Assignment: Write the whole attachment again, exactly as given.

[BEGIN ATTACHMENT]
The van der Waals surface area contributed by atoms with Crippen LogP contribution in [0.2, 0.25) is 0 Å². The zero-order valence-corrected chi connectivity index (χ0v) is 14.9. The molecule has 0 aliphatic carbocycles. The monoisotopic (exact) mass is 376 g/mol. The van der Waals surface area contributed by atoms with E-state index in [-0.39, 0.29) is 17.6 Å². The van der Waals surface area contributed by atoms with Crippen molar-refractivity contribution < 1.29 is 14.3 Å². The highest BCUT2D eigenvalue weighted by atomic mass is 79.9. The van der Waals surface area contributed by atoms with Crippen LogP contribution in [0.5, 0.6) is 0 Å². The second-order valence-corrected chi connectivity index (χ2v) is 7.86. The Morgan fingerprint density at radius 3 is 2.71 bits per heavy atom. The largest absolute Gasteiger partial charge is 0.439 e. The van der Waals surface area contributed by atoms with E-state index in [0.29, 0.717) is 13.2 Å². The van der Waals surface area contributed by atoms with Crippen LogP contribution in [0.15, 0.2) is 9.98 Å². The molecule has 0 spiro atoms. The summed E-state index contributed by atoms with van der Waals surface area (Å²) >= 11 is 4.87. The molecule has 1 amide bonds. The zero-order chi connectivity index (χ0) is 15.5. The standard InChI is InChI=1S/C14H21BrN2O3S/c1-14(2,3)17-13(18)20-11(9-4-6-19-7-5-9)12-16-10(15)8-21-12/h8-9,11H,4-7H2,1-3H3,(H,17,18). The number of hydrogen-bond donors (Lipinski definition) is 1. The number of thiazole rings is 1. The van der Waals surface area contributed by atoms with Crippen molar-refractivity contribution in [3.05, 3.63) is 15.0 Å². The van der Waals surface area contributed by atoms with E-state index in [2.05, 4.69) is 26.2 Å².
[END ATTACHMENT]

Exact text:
The van der Waals surface area contributed by atoms with Crippen LogP contribution in [0.2, 0.25) is 0 Å². The zero-order valence-corrected chi connectivity index (χ0v) is 14.9. The molecule has 0 aliphatic carbocycles. The monoisotopic (exact) mass is 376 g/mol. The van der Waals surface area contributed by atoms with E-state index in [-0.39, 0.29) is 17.6 Å². The van der Waals surface area contributed by atoms with Crippen molar-refractivity contribution < 1.29 is 14.3 Å². The highest BCUT2D eigenvalue weighted by atomic mass is 79.9. The van der Waals surface area contributed by atoms with Crippen LogP contribution in [0.5, 0.6) is 0 Å². The second-order valence-corrected chi connectivity index (χ2v) is 7.86. The Morgan fingerprint density at radius 3 is 2.71 bits per heavy atom. The largest absolute Gasteiger partial charge is 0.439 e. The van der Waals surface area contributed by atoms with E-state index in [0.29, 0.717) is 13.2 Å². The van der Waals surface area contributed by atoms with Crippen LogP contribution in [0.15, 0.2) is 9.98 Å². The molecule has 0 spiro atoms. The summed E-state index contributed by atoms with van der Waals surface area (Å²) >= 11 is 4.87. The molecule has 1 amide bonds. The zero-order chi connectivity index (χ0) is 15.5. The standard InChI is InChI=1S/C14H21BrN2O3S/c1-14(2,3)17-13(18)20-11(9-4-6-19-7-5-9)12-16-10(15)8-21-12/h8-9,11H,4-7H2,1-3H3,(H,17,18). The number of hydrogen-bond donors (Lipinski definition) is 1. The number of thiazole rings is 1. The van der Waals surface area contributed by atoms with Crippen molar-refractivity contribution in [3.05, 3.63) is 15.0 Å². The van der Waals surface area contributed by atoms with E-state index in [2.05, 4.69) is 26.2 Å².